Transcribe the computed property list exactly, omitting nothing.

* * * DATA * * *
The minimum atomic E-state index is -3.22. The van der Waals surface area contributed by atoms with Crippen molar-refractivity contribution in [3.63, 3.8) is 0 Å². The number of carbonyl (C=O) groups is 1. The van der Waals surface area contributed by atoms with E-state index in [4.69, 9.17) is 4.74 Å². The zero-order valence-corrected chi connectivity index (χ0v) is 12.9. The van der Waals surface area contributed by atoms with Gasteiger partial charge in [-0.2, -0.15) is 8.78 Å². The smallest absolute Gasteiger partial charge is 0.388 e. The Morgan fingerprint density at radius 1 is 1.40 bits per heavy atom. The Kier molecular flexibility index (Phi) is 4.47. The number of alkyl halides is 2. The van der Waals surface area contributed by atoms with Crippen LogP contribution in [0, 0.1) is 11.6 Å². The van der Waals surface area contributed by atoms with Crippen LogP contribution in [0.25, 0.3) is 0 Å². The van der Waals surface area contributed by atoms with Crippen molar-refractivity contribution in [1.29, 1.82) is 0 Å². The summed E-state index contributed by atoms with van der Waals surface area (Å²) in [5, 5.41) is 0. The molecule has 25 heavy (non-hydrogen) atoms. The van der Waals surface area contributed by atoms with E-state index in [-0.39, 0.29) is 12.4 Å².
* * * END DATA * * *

The minimum atomic E-state index is -3.22. The van der Waals surface area contributed by atoms with Crippen molar-refractivity contribution in [3.63, 3.8) is 0 Å². The number of carbonyl (C=O) groups is 1. The van der Waals surface area contributed by atoms with E-state index in [4.69, 9.17) is 4.74 Å². The zero-order valence-corrected chi connectivity index (χ0v) is 12.9. The van der Waals surface area contributed by atoms with Gasteiger partial charge in [-0.2, -0.15) is 8.78 Å². The smallest absolute Gasteiger partial charge is 0.388 e. The Morgan fingerprint density at radius 1 is 1.40 bits per heavy atom. The Kier molecular flexibility index (Phi) is 4.47. The number of alkyl halides is 2. The van der Waals surface area contributed by atoms with Crippen LogP contribution in [0, 0.1) is 11.6 Å². The van der Waals surface area contributed by atoms with Crippen LogP contribution in [0.25, 0.3) is 0 Å². The van der Waals surface area contributed by atoms with Crippen molar-refractivity contribution in [1.29, 1.82) is 0 Å². The summed E-state index contributed by atoms with van der Waals surface area (Å²) in [5, 5.41) is 0. The molecule has 25 heavy (non-hydrogen) atoms. The van der Waals surface area contributed by atoms with E-state index in [-0.39, 0.29) is 12.4 Å².